On December 3rd, the Center for Disease Control and Prevention (CDC) released new data, suggesting that more children are receiving autism diagnoses and at younger ages.
According to the CDC, autism spectrum disorder (ASD) is “A developmental disability characterized by deficits in social communication and interaction and the presence of restricted interests and repetitive behaviors.”
In 2016, just one in fifty-four children were diagnosed with autism. In 2018, this rate increased to one in forty-four.
While autism numbers have been growing steadily for years now, experts are not concerned.
Instead, increased awareness and healthcare access are likely the cause. Now, fewer children are going undiagnosed and can receive the intervention treatments they need to improve long-term outcomes.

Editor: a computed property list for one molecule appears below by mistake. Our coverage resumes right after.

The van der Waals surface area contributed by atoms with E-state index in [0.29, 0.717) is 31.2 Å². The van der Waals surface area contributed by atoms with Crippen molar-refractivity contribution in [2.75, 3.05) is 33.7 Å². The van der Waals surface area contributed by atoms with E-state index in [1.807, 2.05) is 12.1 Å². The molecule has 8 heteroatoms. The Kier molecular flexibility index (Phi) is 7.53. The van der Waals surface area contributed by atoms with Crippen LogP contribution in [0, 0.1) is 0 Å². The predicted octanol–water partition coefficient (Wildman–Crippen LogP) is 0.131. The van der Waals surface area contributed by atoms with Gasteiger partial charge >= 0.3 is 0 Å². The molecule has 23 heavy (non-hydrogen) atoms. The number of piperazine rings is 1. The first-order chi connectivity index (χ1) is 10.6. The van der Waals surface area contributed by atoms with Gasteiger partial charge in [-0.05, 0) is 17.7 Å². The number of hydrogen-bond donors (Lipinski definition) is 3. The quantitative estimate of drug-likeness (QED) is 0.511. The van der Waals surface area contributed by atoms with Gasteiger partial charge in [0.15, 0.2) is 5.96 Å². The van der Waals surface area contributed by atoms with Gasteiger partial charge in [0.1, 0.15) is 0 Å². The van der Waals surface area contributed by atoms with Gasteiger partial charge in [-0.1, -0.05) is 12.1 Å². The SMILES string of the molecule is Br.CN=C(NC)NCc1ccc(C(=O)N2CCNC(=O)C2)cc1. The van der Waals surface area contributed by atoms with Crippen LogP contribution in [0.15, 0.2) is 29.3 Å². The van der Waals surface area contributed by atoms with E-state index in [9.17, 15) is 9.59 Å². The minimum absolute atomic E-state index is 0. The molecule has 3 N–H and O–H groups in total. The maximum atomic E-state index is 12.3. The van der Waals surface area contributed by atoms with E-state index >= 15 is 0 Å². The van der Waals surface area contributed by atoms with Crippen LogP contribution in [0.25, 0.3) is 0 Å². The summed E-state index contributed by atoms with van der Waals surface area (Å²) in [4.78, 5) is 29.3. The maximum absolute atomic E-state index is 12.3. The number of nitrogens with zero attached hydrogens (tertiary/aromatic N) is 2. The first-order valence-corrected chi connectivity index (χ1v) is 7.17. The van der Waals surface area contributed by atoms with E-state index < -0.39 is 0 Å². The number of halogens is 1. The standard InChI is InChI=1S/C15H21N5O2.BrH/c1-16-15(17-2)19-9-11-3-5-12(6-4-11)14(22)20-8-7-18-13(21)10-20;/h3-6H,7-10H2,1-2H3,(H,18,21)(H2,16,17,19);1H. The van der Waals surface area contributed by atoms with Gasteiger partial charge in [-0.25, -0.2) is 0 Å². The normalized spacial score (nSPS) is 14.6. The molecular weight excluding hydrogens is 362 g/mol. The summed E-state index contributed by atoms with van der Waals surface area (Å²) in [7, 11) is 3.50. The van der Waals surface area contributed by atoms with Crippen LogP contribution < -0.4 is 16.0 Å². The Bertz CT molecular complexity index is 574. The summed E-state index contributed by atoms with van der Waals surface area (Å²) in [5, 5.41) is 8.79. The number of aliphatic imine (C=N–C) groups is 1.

Additionally, children are much more likely to be diagnosed at younger ages. Compared to 2014, children were fifty percent more likely to be diagnosed before the age of four.
Kelly Shaw, a CDC researcher and the report’s co-author, said, “There is some progress being made and the earlier kids get identified, the earlier they can access services that they might need to improve their developmental outcome.”
There is still a massive gap in accessibility between certain states, though. For example, California has an abundance of services. There, the diagnosis rate was one in twenty-six. Meanwhile, Missouri had a rate of one in sixty.
Interestingly, children from low-income families received more diagnoses than those from high-income families in Utah. This is likely due to the increased coverage for autism services under Medicaid.
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